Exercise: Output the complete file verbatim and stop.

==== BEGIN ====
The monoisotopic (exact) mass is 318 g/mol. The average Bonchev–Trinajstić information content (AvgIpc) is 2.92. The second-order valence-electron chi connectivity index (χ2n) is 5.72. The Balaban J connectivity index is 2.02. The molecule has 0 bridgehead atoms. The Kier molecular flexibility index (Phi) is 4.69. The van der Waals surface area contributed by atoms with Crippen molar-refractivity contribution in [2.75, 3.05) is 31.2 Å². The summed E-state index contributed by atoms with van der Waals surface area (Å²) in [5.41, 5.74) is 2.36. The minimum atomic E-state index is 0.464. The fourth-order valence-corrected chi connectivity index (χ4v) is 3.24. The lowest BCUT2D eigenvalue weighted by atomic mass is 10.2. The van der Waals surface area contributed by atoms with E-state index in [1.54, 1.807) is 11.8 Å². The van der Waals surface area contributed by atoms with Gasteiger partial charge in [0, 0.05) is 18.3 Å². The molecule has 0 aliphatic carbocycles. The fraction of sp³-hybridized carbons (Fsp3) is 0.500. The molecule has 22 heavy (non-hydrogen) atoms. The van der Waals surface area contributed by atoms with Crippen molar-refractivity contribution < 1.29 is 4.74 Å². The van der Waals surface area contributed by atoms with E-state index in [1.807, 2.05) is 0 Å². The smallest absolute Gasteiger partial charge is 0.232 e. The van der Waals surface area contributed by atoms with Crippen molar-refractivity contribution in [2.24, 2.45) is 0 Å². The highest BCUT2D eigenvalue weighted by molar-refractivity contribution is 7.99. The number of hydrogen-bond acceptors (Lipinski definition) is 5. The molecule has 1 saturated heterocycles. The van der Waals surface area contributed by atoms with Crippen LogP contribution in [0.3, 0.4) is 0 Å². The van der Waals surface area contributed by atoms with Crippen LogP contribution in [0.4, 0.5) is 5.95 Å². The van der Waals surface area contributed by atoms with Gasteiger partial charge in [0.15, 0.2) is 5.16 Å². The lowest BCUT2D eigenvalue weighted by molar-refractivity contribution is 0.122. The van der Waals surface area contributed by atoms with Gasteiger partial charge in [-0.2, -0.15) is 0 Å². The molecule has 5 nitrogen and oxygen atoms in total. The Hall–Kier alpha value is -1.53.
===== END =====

The monoisotopic (exact) mass is 318 g/mol. The average Bonchev–Trinajstić information content (AvgIpc) is 2.92. The second-order valence-electron chi connectivity index (χ2n) is 5.72. The Balaban J connectivity index is 2.02. The molecule has 0 bridgehead atoms. The Kier molecular flexibility index (Phi) is 4.69. The van der Waals surface area contributed by atoms with Crippen molar-refractivity contribution in [2.75, 3.05) is 31.2 Å². The summed E-state index contributed by atoms with van der Waals surface area (Å²) in [5.41, 5.74) is 2.36. The minimum atomic E-state index is 0.464. The fourth-order valence-corrected chi connectivity index (χ4v) is 3.24. The lowest BCUT2D eigenvalue weighted by atomic mass is 10.2. The van der Waals surface area contributed by atoms with E-state index in [1.54, 1.807) is 11.8 Å². The van der Waals surface area contributed by atoms with Gasteiger partial charge in [0, 0.05) is 18.3 Å². The molecule has 0 aliphatic carbocycles. The fraction of sp³-hybridized carbons (Fsp3) is 0.500. The molecule has 22 heavy (non-hydrogen) atoms. The van der Waals surface area contributed by atoms with Crippen molar-refractivity contribution < 1.29 is 4.74 Å². The van der Waals surface area contributed by atoms with E-state index in [1.807, 2.05) is 0 Å². The smallest absolute Gasteiger partial charge is 0.232 e. The van der Waals surface area contributed by atoms with Crippen molar-refractivity contribution in [2.24, 2.45) is 0 Å². The highest BCUT2D eigenvalue weighted by molar-refractivity contribution is 7.99. The number of hydrogen-bond acceptors (Lipinski definition) is 5. The molecule has 1 saturated heterocycles. The van der Waals surface area contributed by atoms with Crippen LogP contribution in [0.3, 0.4) is 0 Å². The van der Waals surface area contributed by atoms with Crippen LogP contribution in [0.4, 0.5) is 5.95 Å². The van der Waals surface area contributed by atoms with Gasteiger partial charge in [0.15, 0.2) is 5.16 Å². The lowest BCUT2D eigenvalue weighted by molar-refractivity contribution is 0.122. The van der Waals surface area contributed by atoms with Gasteiger partial charge in [-0.2, -0.15) is 0 Å². The molecule has 5 nitrogen and oxygen atoms in total. The Hall–Kier alpha value is -1.53.